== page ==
output_dir (str, optional): Path to save model to. Defaults to 'model/'.

Returns:
trax.supervised.training.Loop: Training loop for the model.
"""
output_dir = os.path.expanduser(output_dir)

### START CODE HERE (Replace instances of 'None' with your code) ###

train_task = training.TrainTask(
labeled_data=train_generator, # Use generator (train)
loss_layer=TripletLoss(), # Use triplet loss. Don't forget to instantiate this object
optimizer=trax.optimizers.Adam(learning_rate = 0.01), # Don't forget to add the learning rate parameter
lr_schedule=lr_schedule, # Use Trax multifactor schedule function
)

eval_task = training.EvalTask(
labeled_data=val_generator, # Use generator (val)
metrics=[TripletLoss()], # Use triplet loss. Don't forget to instantiate this object
)

### END CODE HERE ###

training_loop = training.Loop(Siamese(),
train_task,
eval_task=eval_task,
output_dir=output_dir)

return training_loop
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train_steps = 5
training_loop = train_model(Siamese, TripletLoss, lr_schedule)
training_loop.run(train_steps)
Step      1: train TripletLoss |  0.49954823
Step      1: eval  TripletLoss |  0.49950948

The model was only trained for 5 steps due to the constraints of this environment. For the rest of the assignment you will be using a pretrained model but now you should understand how the training can be done using Trax.

Part 4: Evaluation

4.1 Evaluating your siamese network

In this section you will learn how to evaluate a Siamese network. You will first start by loading a pretrained model and then you will use it to predict.

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# Loading in the saved model
model = Siamese()
model.init_from_file('model.pkl.gz')

4.2 Classify

To determine the accuracy of the model, we will utilize the test set that was configured earlier. While in training we used only positive examples, the test data, Q1_test, Q2_test and y_test, is setup as pairs of questions, some of which are duplicates some are not.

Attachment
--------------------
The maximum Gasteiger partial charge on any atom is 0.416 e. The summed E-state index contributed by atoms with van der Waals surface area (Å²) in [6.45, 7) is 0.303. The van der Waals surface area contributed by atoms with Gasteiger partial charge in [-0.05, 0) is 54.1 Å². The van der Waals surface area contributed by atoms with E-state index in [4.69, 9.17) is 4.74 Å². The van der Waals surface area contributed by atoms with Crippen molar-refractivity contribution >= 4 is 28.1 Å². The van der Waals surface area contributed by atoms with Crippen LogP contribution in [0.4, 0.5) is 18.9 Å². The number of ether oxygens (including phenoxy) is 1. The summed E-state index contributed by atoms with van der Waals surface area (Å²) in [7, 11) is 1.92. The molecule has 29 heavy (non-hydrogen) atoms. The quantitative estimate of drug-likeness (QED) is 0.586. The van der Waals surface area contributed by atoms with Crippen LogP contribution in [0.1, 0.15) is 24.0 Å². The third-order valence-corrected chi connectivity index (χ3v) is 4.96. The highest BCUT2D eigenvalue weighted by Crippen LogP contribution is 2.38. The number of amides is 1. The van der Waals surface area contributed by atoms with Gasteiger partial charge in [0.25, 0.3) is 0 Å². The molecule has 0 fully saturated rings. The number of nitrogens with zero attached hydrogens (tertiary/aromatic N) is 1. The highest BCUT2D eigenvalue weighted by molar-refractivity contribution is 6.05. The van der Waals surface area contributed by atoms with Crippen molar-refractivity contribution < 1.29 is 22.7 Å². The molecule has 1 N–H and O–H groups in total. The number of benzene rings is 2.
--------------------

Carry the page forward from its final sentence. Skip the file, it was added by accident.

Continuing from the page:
This routine will run all the test question pairs through the model, compute the cosine simlarity of each pair, threshold it and compare the result to y_test - the correct response from the data set. The results are accumulated to produce an accuracy.

Exercise 05

Instructions

  • Loop through the incoming data in batch_size chunks
  • Use the data generator to load q1, q2 a batch at a time. Don’t forget to set shuffle=False!
  • copy a batch_size chunk of y into y_test
  • compute v1, v2 using the model
  • for each element of the batch
     - compute the cos similarity of each pair of entries, v1[j],v2[j]
     - determine if d > threshold
     - increment accuracy if that result matches the expected results (y_test[j])
    
  • compute the final accuracy and return

Due to some limitations of this environment, running classify multiple times may result in the kernel failing. If that happens Restart Kernal & clear output and then run from the top. During development, consider using a smaller set of data to reduce the number of calls to model().

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# UNQ_C5 (UNIQUE CELL IDENTIFIER, DO NOT EDIT)
# GRADED FUNCTION: classify
def classify(test_Q1, test_Q2, y, threshold, model, vocab, data_generator=data_generator, batch_size=64):
"""Function to test the accuracy of the model.

Args:
test_Q1 (numpy.ndarray): Array of Q1 questions.
test_Q2 (numpy.ndarray): Array of Q2 questions.
y (numpy.ndarray): Array of actual target.
threshold (float): Desired threshold.
model (trax.layers.combinators.Parallel): The Siamese model.
vocab (collections.defaultdict): The vocabulary used.
data_generator (function): Data generator function. Defaults to data_generator.
batch_size (int, optional): Size of the batches. Defaults to 64.

Returns:
float: Accuracy of the model.
"""
accuracy = 0
### START CODE HERE (Replace instances of 'None' with your code) ###
for i in range(0, len(test_Q1), batch_size):
# Call the data generator (built in Ex 01) with shuffle=False using next()
# use batch size chuncks of questions as Q1 & Q2 arguments of the data generator. e.g x[i:i + batch_size]
# Hint: use `vocab['<PAD>']` for the `pad` argument of the data generator
q1, q2 = next(data_generator(test_Q1[i: i + batch_size], test_Q2[i: i+batch_size], batch_size, pad=vocab['<PAD>'], shuffle=False))

# print(q1.shape)
# print(q2.shape)
# (512, 64)
# (512, 64)
# use batch size chuncks of actual output targets (same syntax as example above)
y_test = y[i: i + batch_size]
# Call the model
v1, v2 = model((q1,q2))

for j in range(batch_size):
# take dot product to compute cos similarity of each pair of entries, v1[j], v2[j]
# don't forget to transpose the second argument
d = fastnp.dot(v1[j],v2[j].T)
# is d greater than the threshold?
res = d > threshold
# increment accurancy if y_test is equal `res`
accuracy += (y_test[j] == res)
# compute accuracy using accuracy and total length of test questions
accuracy = accuracy / len(test_Q1)
### END CODE HERE ###

return accuracy
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# this takes around 1 minute
accuracy = classify(Q1_test,Q2_test, y_test, 0.7, model, vocab, batch_size = 512)